We value assessment for the purposes of improving teaching and learning, but there is no denying that accreditation drives many assessment efforts at our various institutions. How do libraries contribute to accreditation efforts?

In an article based based on a paper presented at LILAC 2013, Cara Bradley looks at “Information literacy in the programmatic university accreditation standards of select professions in Canada, the United States, the United Kingdom, and Australia.” The study finds “significant variation in the language used in the professions to describe the concept of IL, highlighting the alternative language used in the various professions to describe this ability. The study also maps outcomes outlined in the accreditation documents to the Association of College and Research Libraries’ (ACRL’s) Information Literacy Competency Standards for Higher Education (ACRL 2000) in order to identify areas of overlapping concern.”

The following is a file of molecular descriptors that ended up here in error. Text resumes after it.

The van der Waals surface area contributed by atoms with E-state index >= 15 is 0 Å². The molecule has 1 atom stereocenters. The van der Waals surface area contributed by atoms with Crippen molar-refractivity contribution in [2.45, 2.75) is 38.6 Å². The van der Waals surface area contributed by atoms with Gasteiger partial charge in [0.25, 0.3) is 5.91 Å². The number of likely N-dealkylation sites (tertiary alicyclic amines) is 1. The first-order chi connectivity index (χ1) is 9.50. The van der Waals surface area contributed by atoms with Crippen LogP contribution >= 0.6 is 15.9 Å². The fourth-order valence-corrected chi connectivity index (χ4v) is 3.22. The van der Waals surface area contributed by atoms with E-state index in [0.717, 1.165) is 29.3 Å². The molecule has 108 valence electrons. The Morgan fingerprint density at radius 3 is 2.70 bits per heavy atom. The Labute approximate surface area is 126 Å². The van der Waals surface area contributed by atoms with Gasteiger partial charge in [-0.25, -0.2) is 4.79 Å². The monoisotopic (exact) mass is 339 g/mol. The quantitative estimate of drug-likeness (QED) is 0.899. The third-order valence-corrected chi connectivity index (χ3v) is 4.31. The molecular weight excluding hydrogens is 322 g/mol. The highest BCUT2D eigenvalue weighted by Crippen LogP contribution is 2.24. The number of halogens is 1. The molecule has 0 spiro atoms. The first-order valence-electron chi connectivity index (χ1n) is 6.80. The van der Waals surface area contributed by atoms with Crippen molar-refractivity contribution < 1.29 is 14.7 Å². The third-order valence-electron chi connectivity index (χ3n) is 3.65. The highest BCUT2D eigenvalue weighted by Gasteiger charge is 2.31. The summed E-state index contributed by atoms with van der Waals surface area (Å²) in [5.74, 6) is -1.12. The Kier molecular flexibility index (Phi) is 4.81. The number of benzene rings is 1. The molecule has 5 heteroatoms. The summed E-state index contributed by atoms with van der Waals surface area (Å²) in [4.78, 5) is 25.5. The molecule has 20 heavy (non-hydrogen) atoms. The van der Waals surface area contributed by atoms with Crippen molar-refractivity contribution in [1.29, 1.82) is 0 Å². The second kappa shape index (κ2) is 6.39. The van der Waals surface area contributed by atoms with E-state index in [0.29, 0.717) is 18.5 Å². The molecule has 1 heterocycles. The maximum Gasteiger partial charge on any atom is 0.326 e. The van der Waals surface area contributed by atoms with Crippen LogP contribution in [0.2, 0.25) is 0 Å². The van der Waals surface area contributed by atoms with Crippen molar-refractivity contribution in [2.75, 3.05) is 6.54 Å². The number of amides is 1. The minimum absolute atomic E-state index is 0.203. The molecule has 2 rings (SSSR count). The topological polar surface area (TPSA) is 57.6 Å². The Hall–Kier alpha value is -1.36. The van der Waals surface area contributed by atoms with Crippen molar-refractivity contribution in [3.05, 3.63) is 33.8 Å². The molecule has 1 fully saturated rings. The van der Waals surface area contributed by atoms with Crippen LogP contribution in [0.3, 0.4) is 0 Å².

In other research on information literacy, libraries, and accreditation, Laura Saunders has published several items of interest:

  • Saunders, L. (2007). Regional accreditation organizations’ treatment of information literacy: Definitions, collaboration, and assessment. The Journal of Academic Librarianship, 33(3), 317-326. doi:http://dx.doi.org/10.1016/j.acalib.2007.01.009
  • Saunders, L. (2008). Perspectives on accreditation and information literacy as reflected in the literature of library and information science. The Journal of Academic Librarianship, 34(4), 305-313. doi:http://dx.doi.org/10.1016/j.acalib.2008.05.003
  • Saunders, L. (2011). Information literacy as a student learning outcome :The perspective of institutional accreditation. Santa Barbara, Calif.: Libraries Unlimited.

For other thoughts about library value and accreditation, see the Value report, pages 54-55.

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